Remember to be compassionate, other people think and feel the way you do, some people feel worse, and some feel better. These feelings will pass with time, so distract yourself for that moment. Talk to your friends and family, stay connected, one of the most important things that we can do to support ourselves and be compassionate to ourselves and others. Connecting with others is essential to us as humans; it makes us human and is vital to us as a society, as a community. It can help us to have motivation and purpose to carry on. So, focus on talking to people, doing things that make you feel good and not feeling guilty about it. If you’re feeling low, talking to a friend is going to feel hard to do. It’s okay that it feels hard, but the best thing you can do is push yourself and talk to that friend. I know it is difficult, but take it one step at a time; that famous saying of “Rome wasn’t built in a day” is so true, now more than ever.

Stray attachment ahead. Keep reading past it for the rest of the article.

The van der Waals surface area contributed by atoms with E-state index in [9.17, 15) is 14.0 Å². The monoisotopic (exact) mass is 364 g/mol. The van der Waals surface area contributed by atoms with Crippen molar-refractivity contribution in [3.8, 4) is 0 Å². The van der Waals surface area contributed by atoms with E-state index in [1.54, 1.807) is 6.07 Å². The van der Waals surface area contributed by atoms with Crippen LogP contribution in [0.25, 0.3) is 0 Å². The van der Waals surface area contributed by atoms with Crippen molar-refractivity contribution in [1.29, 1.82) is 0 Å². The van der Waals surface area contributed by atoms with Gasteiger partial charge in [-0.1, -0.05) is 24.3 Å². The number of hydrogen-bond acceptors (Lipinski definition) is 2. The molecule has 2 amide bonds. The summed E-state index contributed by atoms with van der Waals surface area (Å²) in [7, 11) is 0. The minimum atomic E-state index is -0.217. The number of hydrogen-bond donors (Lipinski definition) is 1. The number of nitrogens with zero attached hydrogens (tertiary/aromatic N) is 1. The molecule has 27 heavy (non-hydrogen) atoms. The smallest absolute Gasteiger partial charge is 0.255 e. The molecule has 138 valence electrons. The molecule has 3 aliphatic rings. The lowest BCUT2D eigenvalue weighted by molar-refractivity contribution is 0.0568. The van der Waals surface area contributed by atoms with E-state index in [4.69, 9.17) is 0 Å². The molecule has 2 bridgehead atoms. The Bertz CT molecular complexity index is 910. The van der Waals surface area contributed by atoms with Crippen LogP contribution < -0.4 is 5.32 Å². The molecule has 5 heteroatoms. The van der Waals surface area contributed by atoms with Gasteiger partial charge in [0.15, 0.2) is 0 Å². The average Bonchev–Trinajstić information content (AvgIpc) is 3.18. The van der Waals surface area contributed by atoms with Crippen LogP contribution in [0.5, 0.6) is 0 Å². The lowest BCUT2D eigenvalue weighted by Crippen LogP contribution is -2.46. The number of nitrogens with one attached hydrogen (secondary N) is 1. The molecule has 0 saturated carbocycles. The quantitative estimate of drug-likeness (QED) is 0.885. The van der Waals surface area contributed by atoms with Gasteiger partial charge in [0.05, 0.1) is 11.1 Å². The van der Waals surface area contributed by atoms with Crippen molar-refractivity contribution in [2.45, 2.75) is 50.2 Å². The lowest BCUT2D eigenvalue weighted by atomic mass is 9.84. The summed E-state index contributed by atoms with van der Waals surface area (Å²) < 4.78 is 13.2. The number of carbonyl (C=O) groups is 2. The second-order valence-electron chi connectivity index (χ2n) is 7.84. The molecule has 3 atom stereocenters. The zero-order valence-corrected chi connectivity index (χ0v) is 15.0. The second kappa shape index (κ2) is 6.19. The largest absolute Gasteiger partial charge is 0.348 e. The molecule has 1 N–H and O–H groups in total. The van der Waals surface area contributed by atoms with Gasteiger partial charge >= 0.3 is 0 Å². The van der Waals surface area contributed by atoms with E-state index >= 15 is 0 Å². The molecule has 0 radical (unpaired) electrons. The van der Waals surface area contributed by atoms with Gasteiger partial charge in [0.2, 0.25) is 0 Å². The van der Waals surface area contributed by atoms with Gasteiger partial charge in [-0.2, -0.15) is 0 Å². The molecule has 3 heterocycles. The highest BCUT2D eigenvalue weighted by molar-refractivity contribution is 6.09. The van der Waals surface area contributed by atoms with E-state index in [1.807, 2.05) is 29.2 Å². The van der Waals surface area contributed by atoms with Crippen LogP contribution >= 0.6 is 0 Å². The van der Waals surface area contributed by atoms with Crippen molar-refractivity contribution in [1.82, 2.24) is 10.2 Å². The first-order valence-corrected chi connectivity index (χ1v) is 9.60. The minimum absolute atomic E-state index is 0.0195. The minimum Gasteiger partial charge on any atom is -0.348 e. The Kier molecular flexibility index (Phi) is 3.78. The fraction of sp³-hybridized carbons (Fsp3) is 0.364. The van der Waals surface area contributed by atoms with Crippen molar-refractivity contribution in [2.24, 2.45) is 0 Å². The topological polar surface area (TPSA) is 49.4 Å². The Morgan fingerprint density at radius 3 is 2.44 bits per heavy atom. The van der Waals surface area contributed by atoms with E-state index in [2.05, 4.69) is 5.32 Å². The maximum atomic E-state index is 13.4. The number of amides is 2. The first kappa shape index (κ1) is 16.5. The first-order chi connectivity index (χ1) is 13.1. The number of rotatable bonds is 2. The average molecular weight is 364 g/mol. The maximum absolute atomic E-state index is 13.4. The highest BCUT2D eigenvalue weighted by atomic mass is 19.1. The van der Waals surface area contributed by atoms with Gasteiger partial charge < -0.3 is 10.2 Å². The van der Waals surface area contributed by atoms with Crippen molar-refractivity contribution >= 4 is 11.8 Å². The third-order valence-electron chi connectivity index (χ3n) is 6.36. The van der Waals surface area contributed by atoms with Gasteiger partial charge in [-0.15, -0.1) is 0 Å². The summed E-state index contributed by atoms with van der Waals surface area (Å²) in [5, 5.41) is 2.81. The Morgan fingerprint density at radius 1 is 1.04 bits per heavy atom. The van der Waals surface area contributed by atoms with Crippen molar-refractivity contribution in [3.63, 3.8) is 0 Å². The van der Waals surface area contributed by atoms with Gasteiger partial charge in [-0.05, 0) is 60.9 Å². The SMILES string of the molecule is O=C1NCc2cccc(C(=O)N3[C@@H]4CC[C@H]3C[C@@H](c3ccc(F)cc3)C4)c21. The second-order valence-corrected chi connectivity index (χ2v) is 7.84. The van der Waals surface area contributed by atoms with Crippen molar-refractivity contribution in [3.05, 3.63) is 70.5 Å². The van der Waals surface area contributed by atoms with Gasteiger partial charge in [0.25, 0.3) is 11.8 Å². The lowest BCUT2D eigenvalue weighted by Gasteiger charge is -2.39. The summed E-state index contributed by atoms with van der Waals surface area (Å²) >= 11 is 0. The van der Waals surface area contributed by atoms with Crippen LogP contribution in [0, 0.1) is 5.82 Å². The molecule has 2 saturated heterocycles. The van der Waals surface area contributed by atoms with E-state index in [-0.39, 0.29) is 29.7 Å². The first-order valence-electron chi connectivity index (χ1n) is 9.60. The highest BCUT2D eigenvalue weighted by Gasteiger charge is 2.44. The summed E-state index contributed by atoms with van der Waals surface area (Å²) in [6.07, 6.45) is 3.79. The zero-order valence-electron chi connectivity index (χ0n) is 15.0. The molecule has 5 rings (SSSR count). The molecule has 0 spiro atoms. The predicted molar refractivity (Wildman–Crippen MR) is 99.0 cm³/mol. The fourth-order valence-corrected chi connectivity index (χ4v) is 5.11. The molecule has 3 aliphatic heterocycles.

If you’re feeling low, it is hard to do anything, even fun stuff. Then we can get stuck in a perpetual cycle of loss; we feel bad so we stop doing some of the things that make us feel good- in a pandemic this could be going to meet friends, going to a coffee shop, gym or cinema. These are things we may not be able to do at this moment in time. Not doing these things makes us feel worse and lowers our mood- I feel depressed, so what’s the point? So, we do less and even stop contacting people- c’mon, how many of you are now avoiding those Zoom meetups with friends? Avoiding texts or calls? A connection keeps us going, and it is something small that we can do to improve our mood. It is about acknowledging that things are tough right now, so be kind. If your friend said they felt low, what would you do? Would you talk to them? Make them laugh? Send them a text or a card? Organise a Zoom call? Okay, that’s wonderful- you genuinely are a good friend  But, hang on a minute. If you would do that for a friend who is feeling low, why would you not do that for yourself? You are just as important, if not more important; it could help to see it in this frame of reference; we all need help and support at times.